Environmental and cultural news from around the Central and Southern Appalachian region
Neighbors of the Southwest Virginia Wildlife Center of Roanoke are suing the facility for its plans to build a raptor rehabilitation cage, putting the center in financial jeopardy.
The president ordered the creation of the Camp Nelson National Monument in October 2018 to honor black troops who fought in the Civil War.
The partial U.S. government shutdown affected Appalachian federal employees, national parks and forests, food stamp recipients, the Eastern Band of Cherokee Indians and more.
The Tennessee Wildlife Resources Agency is on the lookout for the rare Eastern spotted skunk after a trail camera caught one by chance last fall.
The Conservation Fund purchased nearly 19,000 acres of West Virginia land in December and plans to transfer it to the state for hunting and habitat protection.
Some residents of Jefferson County, W.Va., are resisting the Danish stone wool insulation manufacturing company's proposal to build a plant that would emit large amounts of volatile organic compounds.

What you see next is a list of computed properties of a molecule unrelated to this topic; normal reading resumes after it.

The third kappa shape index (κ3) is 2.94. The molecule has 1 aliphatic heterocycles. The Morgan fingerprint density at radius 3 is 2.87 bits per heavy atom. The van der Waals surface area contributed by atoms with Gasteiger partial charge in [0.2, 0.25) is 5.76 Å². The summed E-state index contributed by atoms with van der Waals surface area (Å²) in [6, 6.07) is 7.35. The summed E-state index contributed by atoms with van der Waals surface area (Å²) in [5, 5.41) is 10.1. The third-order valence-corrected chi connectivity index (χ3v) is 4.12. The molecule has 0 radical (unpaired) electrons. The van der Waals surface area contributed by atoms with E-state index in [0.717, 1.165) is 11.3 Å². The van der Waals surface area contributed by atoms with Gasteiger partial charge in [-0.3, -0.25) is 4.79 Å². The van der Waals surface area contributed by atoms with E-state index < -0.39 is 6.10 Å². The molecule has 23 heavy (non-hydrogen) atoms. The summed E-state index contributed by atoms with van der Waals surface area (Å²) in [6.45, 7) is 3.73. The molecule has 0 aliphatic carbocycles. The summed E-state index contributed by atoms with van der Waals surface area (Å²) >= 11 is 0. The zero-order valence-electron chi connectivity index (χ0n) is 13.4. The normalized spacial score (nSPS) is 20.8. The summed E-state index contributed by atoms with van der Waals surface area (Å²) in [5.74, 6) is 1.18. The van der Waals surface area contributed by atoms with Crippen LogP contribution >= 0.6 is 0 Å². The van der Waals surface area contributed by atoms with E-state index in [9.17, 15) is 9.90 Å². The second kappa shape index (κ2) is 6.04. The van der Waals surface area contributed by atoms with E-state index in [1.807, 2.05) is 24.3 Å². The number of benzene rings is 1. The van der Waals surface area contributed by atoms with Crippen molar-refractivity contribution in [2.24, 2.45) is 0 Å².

Beckley, W.Va., officials added "sexual orientation" and "gender identity" to a list of official protected minorities in the city.
A team of scientists and volunteers surveyed the Tennessee River and found massive amounts of broken-down plastics, which aren't regulated by the U.S. Environmental Protection Agency.
The manager of the Canaan Valley National Wildlife Refuge cancelled plans to log 20 percent of the area after significant backlash to the proposal.
The federal court's decision prohibits the killing of critically endangered red wolves that roam off their refuge without proof that the wolf is a danger to humans or livestock.
Residents near Tennessee’s Oak Ridge Reservation, which produced enriched uranium for nuclear weapons, are concerned about flooding and the release of radioactive wastewater at a proposed landfill.
A state legislative committee accepted an industry group's last-minute amendment to state drinking water standards dictating safe pollutant levels.
A Leslie County, Ky., couple found a rare two-headed snake in their yard, the second two-headed copperhead found in the region this year.
Community members voiced multiple concerns about the plant, which has previous infractions for leaking contaminants into local groundwater.
Equine advocates are calling for the passage of bills in the U.S. House and Senate that would outlaw the transportation of horses out of the country to be slaughtered for human consumption.